slander

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slander

Etymology: Fr, esclandre, scandal
any words spoken with malice that are untrue and prejudicial to the reputation, professional practice, commercial trade, office, or business of another person. Formerly, slander included published defamation, but at present it is limited to spoken accusation. To bring legal action in slander, the slandered person must be able to demonstrate real temporal damages-except for cases in which the defamation relates to the person's business or profession or in which the malicious words question the person's chastity or accuse him or her of being a felon or of having a loathsome disease. Compare libel.

slander

(slăn′dĕr) [LL. scandalum, cause of offense]
Defaming the character of another through injurious speech. To qualify legally for slander, speech must intentionally impugn the reputation of another and be both malicious and demonstrably false.

slander,

n an oral defamation; the saying of false and malicious words about another, resulting in injury to his or her reputation.
References in periodicals archive ?
Although it may be perfectly socially acceptable for the husband to accuse his wife of infidelity outright under these circumstances--after all, she and the other man were seen secluded together--the slander laws are very clear that he only has the right to express doubt.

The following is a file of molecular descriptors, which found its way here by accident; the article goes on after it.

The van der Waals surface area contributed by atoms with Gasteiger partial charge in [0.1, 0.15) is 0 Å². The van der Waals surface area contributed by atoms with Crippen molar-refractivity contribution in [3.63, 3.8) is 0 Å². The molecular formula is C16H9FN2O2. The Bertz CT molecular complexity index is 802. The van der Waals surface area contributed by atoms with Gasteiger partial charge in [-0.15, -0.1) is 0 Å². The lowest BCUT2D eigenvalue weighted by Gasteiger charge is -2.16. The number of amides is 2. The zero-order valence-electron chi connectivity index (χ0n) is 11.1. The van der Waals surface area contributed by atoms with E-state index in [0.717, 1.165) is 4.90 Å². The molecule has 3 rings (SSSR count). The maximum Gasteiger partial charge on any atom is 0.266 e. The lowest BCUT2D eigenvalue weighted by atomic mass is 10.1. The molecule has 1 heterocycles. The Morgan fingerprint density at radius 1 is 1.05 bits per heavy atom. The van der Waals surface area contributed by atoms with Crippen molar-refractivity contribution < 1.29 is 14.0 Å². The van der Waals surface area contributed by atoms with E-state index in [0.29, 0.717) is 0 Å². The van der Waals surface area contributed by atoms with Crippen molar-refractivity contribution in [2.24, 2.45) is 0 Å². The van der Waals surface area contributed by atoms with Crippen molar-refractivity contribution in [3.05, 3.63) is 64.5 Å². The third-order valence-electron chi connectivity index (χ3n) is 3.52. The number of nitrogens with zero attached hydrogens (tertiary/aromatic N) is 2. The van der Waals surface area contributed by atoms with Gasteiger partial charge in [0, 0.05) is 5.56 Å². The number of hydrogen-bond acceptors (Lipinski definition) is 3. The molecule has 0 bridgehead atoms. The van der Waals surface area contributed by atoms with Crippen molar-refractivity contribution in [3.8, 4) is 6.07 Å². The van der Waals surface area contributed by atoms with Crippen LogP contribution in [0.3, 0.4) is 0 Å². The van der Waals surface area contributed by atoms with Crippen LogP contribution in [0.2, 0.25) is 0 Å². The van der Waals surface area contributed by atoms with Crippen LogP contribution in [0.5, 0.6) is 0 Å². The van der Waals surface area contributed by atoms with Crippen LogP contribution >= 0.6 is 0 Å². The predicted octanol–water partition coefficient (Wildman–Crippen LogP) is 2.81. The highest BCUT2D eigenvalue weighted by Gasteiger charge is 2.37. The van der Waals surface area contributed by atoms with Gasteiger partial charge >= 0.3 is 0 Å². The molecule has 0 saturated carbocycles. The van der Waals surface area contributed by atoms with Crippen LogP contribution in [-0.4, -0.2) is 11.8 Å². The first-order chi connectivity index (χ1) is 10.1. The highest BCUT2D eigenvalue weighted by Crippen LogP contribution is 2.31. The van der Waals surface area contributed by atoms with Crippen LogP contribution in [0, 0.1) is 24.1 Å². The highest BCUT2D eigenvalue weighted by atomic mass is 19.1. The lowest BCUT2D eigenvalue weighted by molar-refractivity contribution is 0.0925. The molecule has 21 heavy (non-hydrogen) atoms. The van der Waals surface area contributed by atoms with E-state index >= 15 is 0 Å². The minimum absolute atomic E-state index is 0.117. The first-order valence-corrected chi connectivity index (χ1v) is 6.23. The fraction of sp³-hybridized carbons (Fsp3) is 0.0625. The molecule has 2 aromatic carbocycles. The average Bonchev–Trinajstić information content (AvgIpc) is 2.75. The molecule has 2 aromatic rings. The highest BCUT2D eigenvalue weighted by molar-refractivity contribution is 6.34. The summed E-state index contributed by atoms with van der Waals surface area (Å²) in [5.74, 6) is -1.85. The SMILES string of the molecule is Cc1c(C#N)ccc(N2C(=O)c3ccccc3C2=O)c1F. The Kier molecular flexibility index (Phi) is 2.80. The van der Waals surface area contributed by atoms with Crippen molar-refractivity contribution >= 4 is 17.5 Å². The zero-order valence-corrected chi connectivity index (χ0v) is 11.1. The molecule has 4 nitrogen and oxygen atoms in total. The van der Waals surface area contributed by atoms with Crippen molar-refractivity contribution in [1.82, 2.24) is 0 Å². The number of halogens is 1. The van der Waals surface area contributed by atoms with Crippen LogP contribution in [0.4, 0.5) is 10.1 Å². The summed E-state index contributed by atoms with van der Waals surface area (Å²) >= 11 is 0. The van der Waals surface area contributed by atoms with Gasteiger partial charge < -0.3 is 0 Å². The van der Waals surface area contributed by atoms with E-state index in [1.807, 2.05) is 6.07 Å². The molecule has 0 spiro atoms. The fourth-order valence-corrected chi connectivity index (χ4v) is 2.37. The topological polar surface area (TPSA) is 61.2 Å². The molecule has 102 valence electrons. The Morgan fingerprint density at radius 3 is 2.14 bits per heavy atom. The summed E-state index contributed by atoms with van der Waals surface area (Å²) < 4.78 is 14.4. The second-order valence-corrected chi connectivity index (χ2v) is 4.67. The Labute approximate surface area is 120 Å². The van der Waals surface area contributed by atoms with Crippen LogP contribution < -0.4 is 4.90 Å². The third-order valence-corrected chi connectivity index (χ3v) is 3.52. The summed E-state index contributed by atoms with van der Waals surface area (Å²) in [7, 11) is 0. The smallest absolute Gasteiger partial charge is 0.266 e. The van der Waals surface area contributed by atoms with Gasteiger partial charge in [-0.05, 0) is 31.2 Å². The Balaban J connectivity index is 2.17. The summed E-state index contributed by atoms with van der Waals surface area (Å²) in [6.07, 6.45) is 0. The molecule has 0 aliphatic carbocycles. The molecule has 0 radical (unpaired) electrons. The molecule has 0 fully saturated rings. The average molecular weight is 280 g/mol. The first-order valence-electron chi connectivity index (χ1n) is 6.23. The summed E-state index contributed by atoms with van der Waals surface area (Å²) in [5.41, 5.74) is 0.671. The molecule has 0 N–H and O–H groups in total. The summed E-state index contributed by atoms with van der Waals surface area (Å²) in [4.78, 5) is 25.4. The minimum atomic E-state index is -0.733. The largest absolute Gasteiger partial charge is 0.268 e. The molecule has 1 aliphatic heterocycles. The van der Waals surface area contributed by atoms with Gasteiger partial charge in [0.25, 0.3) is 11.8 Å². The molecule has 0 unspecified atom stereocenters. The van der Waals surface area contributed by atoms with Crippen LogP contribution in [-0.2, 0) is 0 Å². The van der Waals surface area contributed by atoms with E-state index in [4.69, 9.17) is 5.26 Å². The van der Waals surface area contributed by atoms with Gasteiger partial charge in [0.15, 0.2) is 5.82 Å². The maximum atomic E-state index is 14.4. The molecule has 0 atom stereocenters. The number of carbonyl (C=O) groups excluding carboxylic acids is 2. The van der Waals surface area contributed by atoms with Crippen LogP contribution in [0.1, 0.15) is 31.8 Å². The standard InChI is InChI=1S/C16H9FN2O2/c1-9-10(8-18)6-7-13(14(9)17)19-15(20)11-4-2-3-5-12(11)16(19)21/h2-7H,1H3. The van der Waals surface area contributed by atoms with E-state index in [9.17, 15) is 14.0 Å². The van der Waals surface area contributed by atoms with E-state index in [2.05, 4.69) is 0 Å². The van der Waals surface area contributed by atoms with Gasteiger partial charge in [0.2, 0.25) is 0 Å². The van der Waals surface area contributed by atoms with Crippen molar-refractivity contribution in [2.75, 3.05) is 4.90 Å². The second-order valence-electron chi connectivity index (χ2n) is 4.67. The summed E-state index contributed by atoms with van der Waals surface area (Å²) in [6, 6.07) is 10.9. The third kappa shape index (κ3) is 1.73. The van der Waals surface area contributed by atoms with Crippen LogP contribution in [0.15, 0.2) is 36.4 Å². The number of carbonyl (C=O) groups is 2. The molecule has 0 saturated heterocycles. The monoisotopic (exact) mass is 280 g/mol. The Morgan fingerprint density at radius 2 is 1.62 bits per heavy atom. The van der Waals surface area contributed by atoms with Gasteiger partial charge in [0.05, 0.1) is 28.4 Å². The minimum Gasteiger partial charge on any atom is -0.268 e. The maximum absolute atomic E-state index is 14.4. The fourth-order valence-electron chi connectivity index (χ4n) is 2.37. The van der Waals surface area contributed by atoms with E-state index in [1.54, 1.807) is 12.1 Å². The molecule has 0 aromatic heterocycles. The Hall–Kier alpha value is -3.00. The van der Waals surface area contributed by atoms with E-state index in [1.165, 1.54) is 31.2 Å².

From the episode of the spies, who maligned the goodness of the Land of Israel, we learn that slander applies not only to individuals but also to a nation, its land, its produce, etc.
This episode seems like a climax of the intermittent complaints about the lack of food and water, which can be called a slander against God Himself.
Thus, though engendered in innocence, gossip is a form of slander.
Slander is a spoken defamatory statement heard by a third person - as opposed to libel, which refers to written words.
POSH Spice, Victoria Beckham, was landed with a pounds 100,000 costs bill yesterday after losing a key part of a massive slander action involving a celebrity autograph shop.
Timothy, Glynis and Anthony McManus say the publicity damaged their business and are suing her for up to pounds 500,000 for slander and malicious falsehood.
Waddams' view is that slander suits were hard to defend, but judges obviously sought to discourage them.
Waddams persuasively argues that the law on sexual slander gave them some power.
Throughout the 1380s, the ability to secure the charge of slander and thereby resolve its inherent contradictions was typically contingent on power alone.
Historians and literary scholars have largely focused on the social impact of slander in late fourteenth-century England.
Not surprisingly, Gaunt was the regular target of popular slander and abuse.